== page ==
For hackers, smartphones are a treasure trove of data, including emails, contacts, photos, passwords, valuable banking information, etc. Security experts have long warned that smartphones are due for a massive cyber-attack.
Most smartphone owners use PIN codes to secure their devices. But scientists have now found that a phone's own sensors can give away passwords/PINs to hackers, enabling them to unlock it.
Study highlights significant flaw in smartphone security
They used instruments in these handsets, including accelerometer, gyroscope, and proximity sensors, to "model" the digits entered by users based on the phone's tilt angle and light blocked by fingers.
Any on-device app can access these sensors without user's permission.
Researchers hacked phones with a 99.5% accuracy rate
The research team, using data from six sensors and machine learning algorithms, unlocked Android devices successfully with 99.5% accuracy in just three tries. They hacked phones that had one of the 50 most common PINs.
The previous best smartphone-cracking accuracy rate was 74% for the top 50 common PINs.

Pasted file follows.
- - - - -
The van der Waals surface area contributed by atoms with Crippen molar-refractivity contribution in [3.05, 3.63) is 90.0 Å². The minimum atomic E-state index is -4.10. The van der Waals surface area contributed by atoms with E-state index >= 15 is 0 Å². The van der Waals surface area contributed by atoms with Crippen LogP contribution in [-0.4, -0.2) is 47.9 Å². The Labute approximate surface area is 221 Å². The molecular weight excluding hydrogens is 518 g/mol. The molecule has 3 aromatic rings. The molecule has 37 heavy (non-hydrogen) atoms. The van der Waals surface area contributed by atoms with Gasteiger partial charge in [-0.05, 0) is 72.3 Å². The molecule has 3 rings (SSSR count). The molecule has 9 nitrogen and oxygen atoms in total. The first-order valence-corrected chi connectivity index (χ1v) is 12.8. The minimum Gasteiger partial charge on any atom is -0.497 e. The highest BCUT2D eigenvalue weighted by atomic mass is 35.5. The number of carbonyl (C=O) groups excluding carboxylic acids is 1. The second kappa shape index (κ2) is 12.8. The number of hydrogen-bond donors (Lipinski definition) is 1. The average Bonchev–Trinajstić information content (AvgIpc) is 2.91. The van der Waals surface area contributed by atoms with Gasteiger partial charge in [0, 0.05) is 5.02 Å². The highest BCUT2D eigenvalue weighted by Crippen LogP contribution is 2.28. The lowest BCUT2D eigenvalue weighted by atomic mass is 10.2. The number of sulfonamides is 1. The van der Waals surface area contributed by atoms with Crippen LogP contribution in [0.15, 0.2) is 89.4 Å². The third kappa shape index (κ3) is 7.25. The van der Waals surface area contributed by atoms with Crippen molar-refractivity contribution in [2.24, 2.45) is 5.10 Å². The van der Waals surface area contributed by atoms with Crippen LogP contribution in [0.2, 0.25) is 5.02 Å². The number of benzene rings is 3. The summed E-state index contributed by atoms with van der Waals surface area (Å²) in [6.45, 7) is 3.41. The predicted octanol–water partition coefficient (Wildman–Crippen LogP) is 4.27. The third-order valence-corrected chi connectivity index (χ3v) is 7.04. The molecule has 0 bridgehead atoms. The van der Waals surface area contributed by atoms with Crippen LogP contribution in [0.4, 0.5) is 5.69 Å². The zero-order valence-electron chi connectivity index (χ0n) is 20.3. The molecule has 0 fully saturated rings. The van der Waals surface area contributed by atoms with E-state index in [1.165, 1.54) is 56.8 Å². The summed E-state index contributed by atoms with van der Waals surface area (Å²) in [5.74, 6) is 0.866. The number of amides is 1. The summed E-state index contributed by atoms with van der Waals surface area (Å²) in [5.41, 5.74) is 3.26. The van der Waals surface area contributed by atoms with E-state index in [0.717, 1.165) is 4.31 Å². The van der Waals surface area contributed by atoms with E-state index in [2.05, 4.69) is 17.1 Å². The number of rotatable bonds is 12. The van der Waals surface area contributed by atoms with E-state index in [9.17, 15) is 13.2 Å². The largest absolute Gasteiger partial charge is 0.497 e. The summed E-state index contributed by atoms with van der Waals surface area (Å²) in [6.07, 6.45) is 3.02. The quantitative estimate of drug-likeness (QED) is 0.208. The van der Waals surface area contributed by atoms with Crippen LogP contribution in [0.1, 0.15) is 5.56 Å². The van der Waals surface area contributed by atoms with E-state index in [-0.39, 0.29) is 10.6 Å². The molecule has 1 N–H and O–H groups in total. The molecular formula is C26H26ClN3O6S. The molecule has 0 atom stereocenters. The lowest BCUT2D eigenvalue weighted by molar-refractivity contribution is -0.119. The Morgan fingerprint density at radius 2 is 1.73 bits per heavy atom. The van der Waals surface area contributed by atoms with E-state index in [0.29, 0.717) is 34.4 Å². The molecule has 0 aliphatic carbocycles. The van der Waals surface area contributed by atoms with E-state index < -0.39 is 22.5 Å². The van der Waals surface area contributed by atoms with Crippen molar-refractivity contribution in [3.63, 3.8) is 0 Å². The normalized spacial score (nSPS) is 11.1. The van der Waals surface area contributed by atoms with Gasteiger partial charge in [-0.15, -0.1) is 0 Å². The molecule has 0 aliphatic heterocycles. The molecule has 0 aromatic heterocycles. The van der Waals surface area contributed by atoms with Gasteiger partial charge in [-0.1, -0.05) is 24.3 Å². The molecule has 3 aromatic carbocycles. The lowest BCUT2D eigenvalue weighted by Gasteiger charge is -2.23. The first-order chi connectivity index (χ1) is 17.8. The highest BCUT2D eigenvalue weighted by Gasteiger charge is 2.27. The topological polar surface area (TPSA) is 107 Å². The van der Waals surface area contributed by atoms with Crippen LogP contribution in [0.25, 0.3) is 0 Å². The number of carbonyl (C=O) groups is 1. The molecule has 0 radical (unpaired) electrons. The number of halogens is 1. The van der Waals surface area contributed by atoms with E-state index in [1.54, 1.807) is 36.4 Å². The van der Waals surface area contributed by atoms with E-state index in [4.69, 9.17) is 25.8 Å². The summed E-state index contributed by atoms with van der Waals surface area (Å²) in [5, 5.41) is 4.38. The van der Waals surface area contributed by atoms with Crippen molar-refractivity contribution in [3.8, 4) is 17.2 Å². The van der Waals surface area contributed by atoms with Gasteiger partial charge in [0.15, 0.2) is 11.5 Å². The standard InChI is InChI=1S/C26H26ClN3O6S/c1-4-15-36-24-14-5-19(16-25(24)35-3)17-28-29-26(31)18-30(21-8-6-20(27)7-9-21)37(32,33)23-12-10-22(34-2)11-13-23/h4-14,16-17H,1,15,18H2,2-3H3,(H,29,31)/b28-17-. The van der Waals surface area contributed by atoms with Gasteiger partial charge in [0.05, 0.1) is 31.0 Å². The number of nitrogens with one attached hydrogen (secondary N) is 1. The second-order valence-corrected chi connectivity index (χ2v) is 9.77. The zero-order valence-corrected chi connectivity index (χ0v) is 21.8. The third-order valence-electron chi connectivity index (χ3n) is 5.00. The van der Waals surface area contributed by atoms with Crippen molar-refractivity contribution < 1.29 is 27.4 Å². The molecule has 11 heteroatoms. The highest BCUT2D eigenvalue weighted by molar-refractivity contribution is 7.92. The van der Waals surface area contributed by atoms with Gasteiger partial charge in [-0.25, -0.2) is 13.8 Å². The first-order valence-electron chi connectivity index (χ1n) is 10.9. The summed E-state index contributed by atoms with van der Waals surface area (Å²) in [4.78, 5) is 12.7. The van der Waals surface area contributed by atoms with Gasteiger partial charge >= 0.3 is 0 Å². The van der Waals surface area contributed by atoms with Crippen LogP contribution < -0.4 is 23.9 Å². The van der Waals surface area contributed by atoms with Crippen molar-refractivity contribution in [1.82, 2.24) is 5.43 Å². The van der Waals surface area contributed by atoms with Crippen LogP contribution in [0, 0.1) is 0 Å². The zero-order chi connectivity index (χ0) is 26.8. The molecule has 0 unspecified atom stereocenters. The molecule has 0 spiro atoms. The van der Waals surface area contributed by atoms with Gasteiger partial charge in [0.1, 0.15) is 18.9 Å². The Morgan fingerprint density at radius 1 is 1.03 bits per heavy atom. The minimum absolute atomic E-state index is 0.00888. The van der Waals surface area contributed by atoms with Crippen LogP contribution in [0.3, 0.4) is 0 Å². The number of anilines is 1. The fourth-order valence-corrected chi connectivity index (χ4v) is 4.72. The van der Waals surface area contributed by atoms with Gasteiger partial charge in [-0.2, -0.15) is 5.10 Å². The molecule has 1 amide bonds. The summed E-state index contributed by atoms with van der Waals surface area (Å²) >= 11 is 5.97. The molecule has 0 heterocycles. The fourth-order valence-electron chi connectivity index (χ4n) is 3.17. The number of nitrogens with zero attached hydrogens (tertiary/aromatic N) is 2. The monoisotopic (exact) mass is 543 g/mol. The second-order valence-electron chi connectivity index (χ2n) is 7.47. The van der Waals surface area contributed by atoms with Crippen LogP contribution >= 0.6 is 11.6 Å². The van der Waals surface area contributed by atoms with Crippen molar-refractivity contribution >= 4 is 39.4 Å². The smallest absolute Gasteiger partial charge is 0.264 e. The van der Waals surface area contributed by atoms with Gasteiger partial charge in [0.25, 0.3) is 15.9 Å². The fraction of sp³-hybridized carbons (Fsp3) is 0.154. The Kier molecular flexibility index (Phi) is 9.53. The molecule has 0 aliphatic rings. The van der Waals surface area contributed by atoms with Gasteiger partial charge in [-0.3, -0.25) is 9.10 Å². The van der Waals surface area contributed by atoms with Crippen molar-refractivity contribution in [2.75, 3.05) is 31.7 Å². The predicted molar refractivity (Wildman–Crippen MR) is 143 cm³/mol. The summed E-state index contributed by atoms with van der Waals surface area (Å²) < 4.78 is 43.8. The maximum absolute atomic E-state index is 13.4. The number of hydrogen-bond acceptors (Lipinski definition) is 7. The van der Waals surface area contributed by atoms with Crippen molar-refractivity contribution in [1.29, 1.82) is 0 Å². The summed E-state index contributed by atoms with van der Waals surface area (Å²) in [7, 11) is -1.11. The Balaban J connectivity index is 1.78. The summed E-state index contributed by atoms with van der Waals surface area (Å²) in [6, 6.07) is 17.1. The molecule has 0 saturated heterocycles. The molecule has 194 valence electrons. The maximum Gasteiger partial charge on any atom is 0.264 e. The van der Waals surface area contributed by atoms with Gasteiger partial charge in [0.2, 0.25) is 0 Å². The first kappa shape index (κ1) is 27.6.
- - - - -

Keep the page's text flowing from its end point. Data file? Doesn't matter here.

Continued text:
Using the NTU team's technique, all 10,000 possible four-digit PIN combinations can be guessed.
How did the researchers collect sensor data?
Using a custom application, researchers collected data from Android phones' accelerometer, gyroscope, magnetometer, proximity sensor, barometer, and ambient light sensor.
Bhasin said devices are moved differently while pressing each digit. The amount of light blocked by the user's right thumb is different for each number.
They trained a classification algorithm with sensor data from three people, who entered 70 four-digit PINs on a phone.
Used state-of-the-art machine learning, deep learning algorithms: Researches
The custom application also recorded the sensor reactions at the time of entering the PIN.
Using deep learning, the classification algorithm gave different importance weightings of sensors on the basis of how sensitive each sensor was while different digits were being pressed.
This method helps in eliminating the "less important" factors. Feeding more data from different users to the algorithm increased the accuracy rate.
How to keep mobile devices safe?
NTU's Senior Research Scientist Shivam Bhasin advised that to keep smartphones secure, one should use PINs with more than four digits, "coupled with other authentication methods like one-time passwords, two-factor authentications, and fingerprint or facial recognition."
Malicious apps can collect sensor data and attack phones
Malicious apps may not guess PINs immediately after installation, but they can collect data and use machine learning to know PIN entry patterns.
Later, when their accuracy rate is high, they may attack the devices.
Even devices with "seemingly strong security" can be targeted using this way.
Malicious apps can divert sensor data to spy on user behavior or help to access PIN/password information.